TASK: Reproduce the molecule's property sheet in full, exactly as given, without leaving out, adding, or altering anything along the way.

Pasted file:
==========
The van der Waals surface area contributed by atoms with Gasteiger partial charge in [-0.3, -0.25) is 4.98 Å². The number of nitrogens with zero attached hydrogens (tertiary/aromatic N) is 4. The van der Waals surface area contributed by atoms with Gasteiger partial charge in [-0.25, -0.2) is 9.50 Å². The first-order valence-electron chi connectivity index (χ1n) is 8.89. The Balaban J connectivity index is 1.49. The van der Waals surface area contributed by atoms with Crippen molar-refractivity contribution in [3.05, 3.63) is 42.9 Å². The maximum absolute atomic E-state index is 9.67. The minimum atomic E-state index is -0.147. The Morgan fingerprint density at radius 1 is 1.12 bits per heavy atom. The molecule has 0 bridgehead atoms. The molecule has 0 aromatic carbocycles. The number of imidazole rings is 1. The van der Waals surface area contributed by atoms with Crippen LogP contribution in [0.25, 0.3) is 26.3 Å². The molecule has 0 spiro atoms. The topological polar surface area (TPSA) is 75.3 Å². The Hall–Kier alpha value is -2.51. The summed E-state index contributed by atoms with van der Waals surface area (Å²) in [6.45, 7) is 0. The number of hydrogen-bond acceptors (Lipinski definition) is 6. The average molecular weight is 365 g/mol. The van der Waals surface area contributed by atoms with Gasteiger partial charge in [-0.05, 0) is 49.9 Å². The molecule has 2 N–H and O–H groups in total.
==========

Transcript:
The van der Waals surface area contributed by atoms with Gasteiger partial charge in [-0.3, -0.25) is 4.98 Å². The number of nitrogens with zero attached hydrogens (tertiary/aromatic N) is 4. The van der Waals surface area contributed by atoms with Gasteiger partial charge in [-0.25, -0.2) is 9.50 Å². The first-order valence-electron chi connectivity index (χ1n) is 8.89. The Balaban J connectivity index is 1.49. The van der Waals surface area contributed by atoms with Crippen molar-refractivity contribution in [3.05, 3.63) is 42.9 Å². The maximum absolute atomic E-state index is 9.67. The minimum atomic E-state index is -0.147. The Morgan fingerprint density at radius 1 is 1.12 bits per heavy atom. The molecule has 0 bridgehead atoms. The molecule has 0 aromatic carbocycles. The number of imidazole rings is 1. The van der Waals surface area contributed by atoms with Crippen LogP contribution in [0.25, 0.3) is 26.3 Å². The molecule has 0 spiro atoms. The topological polar surface area (TPSA) is 75.3 Å². The Hall–Kier alpha value is -2.51. The summed E-state index contributed by atoms with van der Waals surface area (Å²) in [6.45, 7) is 0. The number of hydrogen-bond acceptors (Lipinski definition) is 6. The average molecular weight is 365 g/mol. The van der Waals surface area contributed by atoms with Gasteiger partial charge in [-0.05, 0) is 49.9 Å². The molecule has 2 N–H and O–H groups in total.